the abrasion trochleoplasty (fibrocartilage in growth) and the trochlear chondroplasty (for dogs less than 6 months 

of age). The tibial tuberosity should be moved laterally until the quadriceps is realigned with the patella 

being pulled in a straight line from the proximal femur to the distal tibia. This involves using an osteotome 

to free the tuberosity and Kirschner wire(s) to maintain fixation in the new position.


The prognosis for a functional joint with the above-mentioned procedures is good. In a study evaluating 52 stifles,

no lameness was evident in 92% of the stifles. Although 48% had recurrent patella luxation, the recurrences were

always of a lesser grade than the pre-operative grade.


In some cases the deformities are so extreme that drastic procedures must be utilized to normalize the forces.

Osteotomies of the distal femur or the proximal tibia maybe necessary to straighten the limb. Because of the

technical difficulty of these procedures and the poor prognosis for a functional joint, arthrodesis should be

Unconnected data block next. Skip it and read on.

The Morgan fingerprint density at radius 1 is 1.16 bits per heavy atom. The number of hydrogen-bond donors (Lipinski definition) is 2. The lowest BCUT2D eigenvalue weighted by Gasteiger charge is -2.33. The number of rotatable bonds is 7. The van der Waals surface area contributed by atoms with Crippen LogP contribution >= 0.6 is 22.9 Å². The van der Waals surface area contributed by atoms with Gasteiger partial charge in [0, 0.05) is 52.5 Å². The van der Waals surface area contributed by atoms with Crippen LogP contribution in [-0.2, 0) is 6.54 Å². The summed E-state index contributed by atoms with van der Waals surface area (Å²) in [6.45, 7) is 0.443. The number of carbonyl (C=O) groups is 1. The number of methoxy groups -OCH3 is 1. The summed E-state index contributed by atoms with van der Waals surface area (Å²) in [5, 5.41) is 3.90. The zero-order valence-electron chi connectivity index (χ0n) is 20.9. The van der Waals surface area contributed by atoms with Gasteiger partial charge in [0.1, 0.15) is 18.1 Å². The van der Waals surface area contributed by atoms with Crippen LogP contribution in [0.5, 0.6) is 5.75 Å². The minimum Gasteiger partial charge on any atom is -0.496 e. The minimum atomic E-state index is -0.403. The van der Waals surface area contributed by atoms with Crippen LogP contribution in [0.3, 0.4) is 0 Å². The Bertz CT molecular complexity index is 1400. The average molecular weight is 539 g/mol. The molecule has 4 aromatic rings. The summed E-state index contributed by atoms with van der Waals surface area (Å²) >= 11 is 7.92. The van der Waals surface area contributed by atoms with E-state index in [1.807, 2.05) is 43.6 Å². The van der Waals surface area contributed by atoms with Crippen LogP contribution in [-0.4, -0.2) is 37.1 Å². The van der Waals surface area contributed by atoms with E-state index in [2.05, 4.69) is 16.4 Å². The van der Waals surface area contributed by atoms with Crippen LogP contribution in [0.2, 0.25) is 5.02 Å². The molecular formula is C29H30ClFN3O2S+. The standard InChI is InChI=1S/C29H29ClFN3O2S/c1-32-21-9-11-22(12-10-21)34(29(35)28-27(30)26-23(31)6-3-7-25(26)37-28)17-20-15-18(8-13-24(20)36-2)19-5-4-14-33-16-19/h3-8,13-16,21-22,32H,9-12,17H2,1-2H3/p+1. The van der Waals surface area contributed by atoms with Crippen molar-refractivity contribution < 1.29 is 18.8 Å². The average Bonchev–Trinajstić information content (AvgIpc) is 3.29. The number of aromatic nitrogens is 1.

considered. With the arthrodesis the joint is fused in a functional angle of 135 degrees. The function of the leg 

is affected but should be satisfactory for a pet. The overall function of the limb may not be adequate in 

some dogs and ambulation with amputation would be less cumbersome.

  

GENETICS

There are 4 significant modes of inheritance in dogs. These are autosomal (simple) recessive, autosomal dominant,

sex-linked recessive, and polygenic. Genes are the physical hereditary link between generations. Unless there are

mutations, inheritance is particulate, meaning that a given gene or set of genes is acquired by the progeny in an 

all or none fashion. Each individual has 2 genes for each trait (simple Mendelian genetics). Each autosome 

(non-sex chromosome) is present in duplicate since individuals receive one from each parent. 

In addition to the autosomal or non-sex chromosomes, each animal has two sex chromosomes. 

Dogs have thirty-nine pairs of chromosomes, thirty-eight are autosomal chromosomes and one pair of sex

chromosomes. Any organism is the product of its genes, or genotype, acting within it's environment.